There were no evident changes in hemogram in Phf6-null mice until 18 months of age when Phf6 knockout mice (n = 21) had lower lymphocyte (P = .0237) and platelet (P = .0002) counts in the blood compared with wild-type mice (n = 20) (Figure 4A-B). Counts of B220+ B cells (P = .0345), CD4+ T cells (P = .0126), and CD8+ T cells (P = .0258) were lower in aged Phf6 knockout mice compared with aged wild-type littermates (Figure 4C-E). Spleens of the aged Phf6 knockout mice (n = 10) were significantly larger (P = .014) than the wild-type littermates (n = 7) (Figure 4F). Histology examination revealed enhanced extramedullary hematopoiesis in the red pulp of spleens from Phf6 knockout mice (Figure 4G). Bone marrow cellularity was similar between the 2 groups of mice, but megakaryocytes of Phf6 knockout mice were hyperplastic and dysplastic, and had hypolobulated nuclei (Figure 4H; supplemental Figure 7), smaller size (P = .0007) (both n = 3) (Figure 4I), and higher number (P = .0004) (Figure 4J). Within the spleens, there was a higher percentage of CD4+ cells (P = .0105) and a lower percentage of CD8+ cells (P = .0247) in the Phf6 knockout mice (Figure 4K) (wild-type, n = 5; Phf6 knockout, n = 9). Similar to the young mice, the aged Phf6 knockout mice (n = 9) had a higher percentage of naive regulatory T cells (P = .018) and a lower percentage of effector T cells (P = .0205) compared with wild-type mice (n = 5) (Figure 4L). Different from the young mice, the aged Phf6 knockout mice (n = 10) had reduced LT-HSCs (P = .0424) compared with wild-type mice (n = 7) (Figure 4M).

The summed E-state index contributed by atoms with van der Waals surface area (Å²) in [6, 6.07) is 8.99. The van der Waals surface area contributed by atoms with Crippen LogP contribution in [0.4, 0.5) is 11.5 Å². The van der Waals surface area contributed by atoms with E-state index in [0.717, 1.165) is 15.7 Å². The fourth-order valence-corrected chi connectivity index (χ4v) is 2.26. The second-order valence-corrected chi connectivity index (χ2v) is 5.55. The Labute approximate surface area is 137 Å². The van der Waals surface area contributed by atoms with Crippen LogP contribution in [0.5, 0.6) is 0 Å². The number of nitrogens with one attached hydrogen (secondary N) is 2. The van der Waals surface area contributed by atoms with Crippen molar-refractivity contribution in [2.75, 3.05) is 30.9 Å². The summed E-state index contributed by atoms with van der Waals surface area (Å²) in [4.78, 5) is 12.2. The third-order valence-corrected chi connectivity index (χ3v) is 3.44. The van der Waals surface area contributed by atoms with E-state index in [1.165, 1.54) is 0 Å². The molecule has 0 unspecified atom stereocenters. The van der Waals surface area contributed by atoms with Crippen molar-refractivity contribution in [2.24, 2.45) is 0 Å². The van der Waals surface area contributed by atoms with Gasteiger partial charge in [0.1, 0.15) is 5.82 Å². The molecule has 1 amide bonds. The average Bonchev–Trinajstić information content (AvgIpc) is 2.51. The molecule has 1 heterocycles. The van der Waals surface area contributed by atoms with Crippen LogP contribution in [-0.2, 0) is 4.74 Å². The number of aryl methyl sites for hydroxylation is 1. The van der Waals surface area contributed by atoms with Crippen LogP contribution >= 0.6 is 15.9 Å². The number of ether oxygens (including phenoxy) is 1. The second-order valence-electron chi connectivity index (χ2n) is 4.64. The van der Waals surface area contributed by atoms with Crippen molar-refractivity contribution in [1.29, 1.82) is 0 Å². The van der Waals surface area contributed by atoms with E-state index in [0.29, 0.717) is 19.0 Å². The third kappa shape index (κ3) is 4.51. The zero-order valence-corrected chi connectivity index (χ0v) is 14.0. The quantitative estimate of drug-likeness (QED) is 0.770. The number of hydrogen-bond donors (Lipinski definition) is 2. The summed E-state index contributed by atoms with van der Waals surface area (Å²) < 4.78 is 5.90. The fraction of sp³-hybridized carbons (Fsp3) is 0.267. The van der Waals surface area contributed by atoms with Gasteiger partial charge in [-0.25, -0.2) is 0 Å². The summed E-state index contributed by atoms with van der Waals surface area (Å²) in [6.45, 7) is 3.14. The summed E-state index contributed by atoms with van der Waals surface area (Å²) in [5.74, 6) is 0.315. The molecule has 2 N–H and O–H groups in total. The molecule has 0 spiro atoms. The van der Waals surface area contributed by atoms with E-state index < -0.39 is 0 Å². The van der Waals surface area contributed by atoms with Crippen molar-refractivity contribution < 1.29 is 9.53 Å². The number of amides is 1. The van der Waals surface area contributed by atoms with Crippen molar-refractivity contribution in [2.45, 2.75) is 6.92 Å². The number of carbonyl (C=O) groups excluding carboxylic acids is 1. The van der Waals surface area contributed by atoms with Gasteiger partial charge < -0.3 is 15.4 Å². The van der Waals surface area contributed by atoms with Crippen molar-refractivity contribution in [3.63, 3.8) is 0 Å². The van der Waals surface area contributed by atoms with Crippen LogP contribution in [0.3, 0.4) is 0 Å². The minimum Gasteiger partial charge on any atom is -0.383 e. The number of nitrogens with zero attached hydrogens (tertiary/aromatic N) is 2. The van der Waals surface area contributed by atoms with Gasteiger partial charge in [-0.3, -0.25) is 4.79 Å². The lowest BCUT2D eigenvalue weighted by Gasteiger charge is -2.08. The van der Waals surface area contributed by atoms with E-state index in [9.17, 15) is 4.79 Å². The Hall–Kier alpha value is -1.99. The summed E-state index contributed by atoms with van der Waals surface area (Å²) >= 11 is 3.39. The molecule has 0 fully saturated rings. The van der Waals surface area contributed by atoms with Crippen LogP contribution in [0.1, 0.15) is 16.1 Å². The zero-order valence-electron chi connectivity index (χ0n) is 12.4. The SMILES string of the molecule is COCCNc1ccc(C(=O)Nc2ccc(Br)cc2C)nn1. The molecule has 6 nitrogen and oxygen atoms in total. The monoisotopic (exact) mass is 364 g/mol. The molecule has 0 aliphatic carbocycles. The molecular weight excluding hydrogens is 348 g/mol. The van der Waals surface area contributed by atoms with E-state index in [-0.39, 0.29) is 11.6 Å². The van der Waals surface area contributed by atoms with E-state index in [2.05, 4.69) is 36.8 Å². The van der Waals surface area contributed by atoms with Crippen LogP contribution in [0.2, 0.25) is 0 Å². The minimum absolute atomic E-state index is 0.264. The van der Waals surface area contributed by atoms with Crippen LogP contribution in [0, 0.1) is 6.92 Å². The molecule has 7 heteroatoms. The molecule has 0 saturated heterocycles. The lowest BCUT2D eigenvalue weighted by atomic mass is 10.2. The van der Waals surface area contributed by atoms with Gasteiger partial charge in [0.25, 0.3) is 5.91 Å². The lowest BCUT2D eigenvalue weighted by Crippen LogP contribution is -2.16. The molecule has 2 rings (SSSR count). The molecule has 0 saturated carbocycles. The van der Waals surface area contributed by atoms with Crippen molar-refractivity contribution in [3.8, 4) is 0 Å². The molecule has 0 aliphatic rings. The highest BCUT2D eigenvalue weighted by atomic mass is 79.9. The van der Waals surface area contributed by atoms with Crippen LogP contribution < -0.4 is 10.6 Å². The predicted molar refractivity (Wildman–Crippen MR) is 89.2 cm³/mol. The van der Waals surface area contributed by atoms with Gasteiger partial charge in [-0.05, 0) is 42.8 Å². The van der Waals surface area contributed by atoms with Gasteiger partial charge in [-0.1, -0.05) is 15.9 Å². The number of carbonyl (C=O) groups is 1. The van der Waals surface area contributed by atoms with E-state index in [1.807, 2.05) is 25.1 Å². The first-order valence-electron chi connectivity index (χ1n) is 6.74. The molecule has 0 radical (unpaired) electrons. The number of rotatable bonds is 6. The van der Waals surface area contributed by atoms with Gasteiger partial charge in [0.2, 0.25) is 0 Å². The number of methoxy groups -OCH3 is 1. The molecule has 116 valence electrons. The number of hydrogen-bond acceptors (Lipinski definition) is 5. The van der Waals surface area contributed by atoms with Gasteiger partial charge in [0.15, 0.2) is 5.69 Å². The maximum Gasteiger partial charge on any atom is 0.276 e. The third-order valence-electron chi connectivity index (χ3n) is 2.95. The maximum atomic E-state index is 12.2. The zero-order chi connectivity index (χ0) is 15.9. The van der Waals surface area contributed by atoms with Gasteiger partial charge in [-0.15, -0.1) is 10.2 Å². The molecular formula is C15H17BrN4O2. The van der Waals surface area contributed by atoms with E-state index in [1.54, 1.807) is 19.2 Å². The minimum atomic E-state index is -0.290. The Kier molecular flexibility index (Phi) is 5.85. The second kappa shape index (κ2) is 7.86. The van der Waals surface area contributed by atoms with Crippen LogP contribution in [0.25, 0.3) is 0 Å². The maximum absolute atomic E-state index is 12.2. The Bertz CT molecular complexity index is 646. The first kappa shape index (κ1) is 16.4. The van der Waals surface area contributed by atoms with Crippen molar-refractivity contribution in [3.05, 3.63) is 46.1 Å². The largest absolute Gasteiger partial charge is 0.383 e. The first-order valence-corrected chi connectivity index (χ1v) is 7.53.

Analyses of reconstitution capability of hematopoietic cells from the Phf6 knockout and wild-type mice